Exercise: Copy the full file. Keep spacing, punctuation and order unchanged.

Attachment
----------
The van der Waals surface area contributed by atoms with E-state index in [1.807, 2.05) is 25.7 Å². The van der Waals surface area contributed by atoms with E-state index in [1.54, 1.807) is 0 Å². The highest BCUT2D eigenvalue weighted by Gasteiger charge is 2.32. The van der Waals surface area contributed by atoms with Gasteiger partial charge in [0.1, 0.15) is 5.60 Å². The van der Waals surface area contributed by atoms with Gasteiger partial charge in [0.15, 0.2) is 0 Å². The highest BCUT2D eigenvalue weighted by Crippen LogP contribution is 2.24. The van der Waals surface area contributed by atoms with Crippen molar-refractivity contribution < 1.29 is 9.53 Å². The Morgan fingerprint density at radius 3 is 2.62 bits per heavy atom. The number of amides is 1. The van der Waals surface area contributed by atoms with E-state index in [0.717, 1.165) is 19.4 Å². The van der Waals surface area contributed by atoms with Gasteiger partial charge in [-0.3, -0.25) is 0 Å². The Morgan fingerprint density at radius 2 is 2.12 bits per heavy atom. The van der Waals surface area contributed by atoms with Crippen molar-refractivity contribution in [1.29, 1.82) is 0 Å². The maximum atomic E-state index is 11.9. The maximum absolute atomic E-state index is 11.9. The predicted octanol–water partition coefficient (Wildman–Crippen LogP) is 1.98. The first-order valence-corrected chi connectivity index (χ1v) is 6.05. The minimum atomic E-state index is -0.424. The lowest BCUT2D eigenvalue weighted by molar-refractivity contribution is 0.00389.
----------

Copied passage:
The van der Waals surface area contributed by atoms with E-state index in [1.807, 2.05) is 25.7 Å². The van der Waals surface area contributed by atoms with E-state index in [1.54, 1.807) is 0 Å². The highest BCUT2D eigenvalue weighted by Gasteiger charge is 2.32. The van der Waals surface area contributed by atoms with Gasteiger partial charge in [0.1, 0.15) is 5.60 Å². The van der Waals surface area contributed by atoms with Gasteiger partial charge in [0.15, 0.2) is 0 Å². The highest BCUT2D eigenvalue weighted by Crippen LogP contribution is 2.24. The van der Waals surface area contributed by atoms with Crippen molar-refractivity contribution < 1.29 is 9.53 Å². The Morgan fingerprint density at radius 3 is 2.62 bits per heavy atom. The number of amides is 1. The van der Waals surface area contributed by atoms with E-state index in [0.717, 1.165) is 19.4 Å². The van der Waals surface area contributed by atoms with Gasteiger partial charge in [-0.3, -0.25) is 0 Å². The Morgan fingerprint density at radius 2 is 2.12 bits per heavy atom. The van der Waals surface area contributed by atoms with Crippen molar-refractivity contribution in [1.29, 1.82) is 0 Å². The maximum atomic E-state index is 11.9. The maximum absolute atomic E-state index is 11.9. The predicted octanol–water partition coefficient (Wildman–Crippen LogP) is 1.98. The first-order valence-corrected chi connectivity index (χ1v) is 6.05. The minimum atomic E-state index is -0.424. The lowest BCUT2D eigenvalue weighted by molar-refractivity contribution is 0.00389.